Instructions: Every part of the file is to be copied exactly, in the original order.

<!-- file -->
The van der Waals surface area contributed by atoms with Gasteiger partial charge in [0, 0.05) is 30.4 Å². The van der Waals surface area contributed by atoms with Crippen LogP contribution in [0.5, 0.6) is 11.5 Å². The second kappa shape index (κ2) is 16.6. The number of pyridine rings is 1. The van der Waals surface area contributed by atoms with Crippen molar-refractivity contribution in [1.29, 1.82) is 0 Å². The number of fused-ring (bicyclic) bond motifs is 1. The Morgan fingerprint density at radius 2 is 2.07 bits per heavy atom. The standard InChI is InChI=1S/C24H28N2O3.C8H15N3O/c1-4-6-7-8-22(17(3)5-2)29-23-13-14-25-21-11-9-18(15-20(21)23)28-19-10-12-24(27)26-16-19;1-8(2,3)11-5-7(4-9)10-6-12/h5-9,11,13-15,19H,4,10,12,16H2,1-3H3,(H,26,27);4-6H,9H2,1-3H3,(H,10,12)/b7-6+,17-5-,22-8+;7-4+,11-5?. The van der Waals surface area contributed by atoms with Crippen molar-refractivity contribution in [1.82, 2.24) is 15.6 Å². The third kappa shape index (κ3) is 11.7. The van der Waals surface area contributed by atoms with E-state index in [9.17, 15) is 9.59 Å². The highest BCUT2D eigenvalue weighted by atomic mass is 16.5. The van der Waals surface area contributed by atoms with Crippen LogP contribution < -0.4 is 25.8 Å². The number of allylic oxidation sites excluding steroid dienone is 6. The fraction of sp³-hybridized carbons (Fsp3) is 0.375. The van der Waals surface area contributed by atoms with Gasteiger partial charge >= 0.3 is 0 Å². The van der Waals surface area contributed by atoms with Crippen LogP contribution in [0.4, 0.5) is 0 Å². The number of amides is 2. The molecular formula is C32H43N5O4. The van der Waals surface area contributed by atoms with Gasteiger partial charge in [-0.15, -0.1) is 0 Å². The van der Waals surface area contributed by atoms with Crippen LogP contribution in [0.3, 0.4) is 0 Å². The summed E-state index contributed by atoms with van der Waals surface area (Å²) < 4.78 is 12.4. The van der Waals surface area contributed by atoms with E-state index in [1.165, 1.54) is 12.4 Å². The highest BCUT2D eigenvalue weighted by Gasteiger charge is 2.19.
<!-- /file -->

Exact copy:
The van der Waals surface area contributed by atoms with Gasteiger partial charge in [0, 0.05) is 30.4 Å². The van der Waals surface area contributed by atoms with Crippen LogP contribution in [0.5, 0.6) is 11.5 Å². The second kappa shape index (κ2) is 16.6. The number of pyridine rings is 1. The van der Waals surface area contributed by atoms with Crippen molar-refractivity contribution in [1.29, 1.82) is 0 Å². The number of fused-ring (bicyclic) bond motifs is 1. The Morgan fingerprint density at radius 2 is 2.07 bits per heavy atom. The standard InChI is InChI=1S/C24H28N2O3.C8H15N3O/c1-4-6-7-8-22(17(3)5-2)29-23-13-14-25-21-11-9-18(15-20(21)23)28-19-10-12-24(27)26-16-19;1-8(2,3)11-5-7(4-9)10-6-12/h5-9,11,13-15,19H,4,10,12,16H2,1-3H3,(H,26,27);4-6H,9H2,1-3H3,(H,10,12)/b7-6+,17-5-,22-8+;7-4+,11-5?. The van der Waals surface area contributed by atoms with Crippen molar-refractivity contribution in [1.82, 2.24) is 15.6 Å². The third kappa shape index (κ3) is 11.7. The van der Waals surface area contributed by atoms with E-state index in [9.17, 15) is 9.59 Å². The highest BCUT2D eigenvalue weighted by atomic mass is 16.5. The van der Waals surface area contributed by atoms with Crippen LogP contribution < -0.4 is 25.8 Å². The number of allylic oxidation sites excluding steroid dienone is 6. The fraction of sp³-hybridized carbons (Fsp3) is 0.375. The van der Waals surface area contributed by atoms with Gasteiger partial charge >= 0.3 is 0 Å². The van der Waals surface area contributed by atoms with Crippen LogP contribution in [0.4, 0.5) is 0 Å². The number of amides is 2. The molecular formula is C32H43N5O4. The van der Waals surface area contributed by atoms with Gasteiger partial charge in [-0.15, -0.1) is 0 Å². The van der Waals surface area contributed by atoms with Crippen LogP contribution in [0.3, 0.4) is 0 Å². The summed E-state index contributed by atoms with van der Waals surface area (Å²) < 4.78 is 12.4. The van der Waals surface area contributed by atoms with E-state index in [1.165, 1.54) is 12.4 Å². The highest BCUT2D eigenvalue weighted by Gasteiger charge is 2.19.